It used to be that you found a mentor from within a fairly limited set of candidates, such as your boss, college professors, religious leaders, or people within your social circle. But technology has opened up a lot of new avenues for mentoring. Here are some characteristics of mentoring in the digital age, and the pros and cons to consider:
1. A Larger Pool of Mentors
At Everwise, we have a huge pool of potential mentors to choose from.
Social media sites increase that pool dramatically, and some recommend using them to find your mentor, although they have some severe limitations.
As technology advances and our ability to capture the benefits of Big Data improves, you’ll have access to ever more potential mentors, with increasingly sophisticated ways of searching through them.
Pros: There’s a much greater chance of finding the right match for you from a pool of thousands than there would be from, say, a couple of dozen managers you’re in contact with at your job. You can also connect with people in external companies, in different industries, and based in other countries, all of which can broaden your perspective.
Cons: It’s hard for you as an individual to sort through thousands of people and find the right person to choose as your mentor. Part of the Everwise process is to help you through this and use a data-driven approach to find the ideal match, but on social media sites it can be overwhelming. Access to a larger group of potential mentors is only useful if you have some means of sifting through them and making a meaningful connection with the right person for you.
2. Greater Distance
Long-distance mentoring relationships used to be difficult to establish and maintain. Even if you could find a mentor in a distant location, communication options were limited. Now, with video calls, messaging apps on smartphones and dozens of other ways of keeping in touch, contacting a mentor on the other side of the world is almost as easy as stepping into your boss’s office.
Pros: Sometimes distance can be just what you need to solve a problem. A distant mentor can bring a new perspective that someone enmeshed in the norms of your workplace wouldn’t be able to. This ASME article shows the benefits of distance mentoring in the academic sphere. “A mentor at another institution may be working on something quite different from the focus at your own,” says Cornell assistant professor Hakim Weatherspoon, who mentors students across the U.S.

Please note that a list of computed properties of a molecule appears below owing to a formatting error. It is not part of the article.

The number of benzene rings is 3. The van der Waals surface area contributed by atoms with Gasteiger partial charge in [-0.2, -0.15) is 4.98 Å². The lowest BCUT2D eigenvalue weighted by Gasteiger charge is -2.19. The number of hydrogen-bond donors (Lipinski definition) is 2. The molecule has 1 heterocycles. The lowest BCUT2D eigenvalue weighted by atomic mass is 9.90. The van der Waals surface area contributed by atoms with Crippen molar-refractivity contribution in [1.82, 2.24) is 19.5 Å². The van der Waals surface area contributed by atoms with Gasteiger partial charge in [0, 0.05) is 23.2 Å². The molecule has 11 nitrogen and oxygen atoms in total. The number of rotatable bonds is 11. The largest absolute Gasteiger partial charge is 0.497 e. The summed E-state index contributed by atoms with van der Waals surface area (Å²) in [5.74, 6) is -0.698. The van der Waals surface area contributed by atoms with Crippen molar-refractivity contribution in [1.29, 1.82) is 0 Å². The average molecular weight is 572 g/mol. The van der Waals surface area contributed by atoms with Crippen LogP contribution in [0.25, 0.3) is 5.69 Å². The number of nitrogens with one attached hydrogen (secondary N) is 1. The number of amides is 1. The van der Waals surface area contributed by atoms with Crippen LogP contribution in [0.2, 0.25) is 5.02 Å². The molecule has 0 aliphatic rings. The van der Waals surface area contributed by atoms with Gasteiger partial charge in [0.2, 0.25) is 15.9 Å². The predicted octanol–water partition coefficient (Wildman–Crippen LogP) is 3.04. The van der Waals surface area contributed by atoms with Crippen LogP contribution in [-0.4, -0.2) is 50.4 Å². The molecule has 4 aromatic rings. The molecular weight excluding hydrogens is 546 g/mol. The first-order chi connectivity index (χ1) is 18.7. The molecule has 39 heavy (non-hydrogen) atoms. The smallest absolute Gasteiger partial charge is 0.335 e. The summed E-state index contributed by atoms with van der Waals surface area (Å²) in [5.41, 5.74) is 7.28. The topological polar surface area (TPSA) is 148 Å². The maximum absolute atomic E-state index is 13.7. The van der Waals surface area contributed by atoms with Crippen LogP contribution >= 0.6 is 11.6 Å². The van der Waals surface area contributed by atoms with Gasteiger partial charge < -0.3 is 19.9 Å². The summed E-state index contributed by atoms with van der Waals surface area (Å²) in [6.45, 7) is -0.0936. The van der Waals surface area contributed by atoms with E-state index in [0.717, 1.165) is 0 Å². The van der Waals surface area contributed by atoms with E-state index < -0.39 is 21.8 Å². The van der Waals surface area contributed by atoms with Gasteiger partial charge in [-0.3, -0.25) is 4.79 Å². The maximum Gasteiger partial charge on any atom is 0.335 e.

Cons: Although there are plenty of options for communication, it can still be harder to establish a rapport when you’re not meeting face to face. A survey in 2004 found that 67% of respondents had engaged in a long-distance mentoring relationship, and 79% found it less effective than face-to-face mentoring.
However, there are now more ways keeping in touch than the email and telephone used by most mentors and protégés in that survey. Many people, like this Canadian medical resident, have had success with Skype and other forms of video conferencing. In our guide for partners in the Everwise process, we advise protégés and mentors to think carefully about ways to establish a comfortable working relationship over the internet.
In the past, chance encounters with people from other countries or cultures were always possible (Condoleeza Rice, for example, was mentored by Czech diplomat Josef Korbel), but the odds were stacked in favor of someone from your own culture. With online matching, it’s much easier to find a good match with someone from a very different background.
Pros: Someone whose background is different from your own is likely to have a fresh perspective and be able to help you in ways that someone closer to you could not. A study of cross-race mentoring relationships found that they allowed mentors and protégés to “explore other kinds of differences, thus broadening the perspectives of both parties.”
This story of cross-cultural mentoring in academia shows how both the mentor Ron and protégé Juanita learned to see the world through the other’s eyes. This is something that should always happen in a good mentoring relationship, but it’s particularly valuable when the viewpoint is a very different one.
Cons: Establishing the level of trust necessary for effective mentoring to take place can be hard enough at a distance, and cultural differences add another layer of complexity. Cross-cultural mentoring requires more sensitivity and understanding. We’ll be writing about it more on the blog, but there’s a good initial guide here.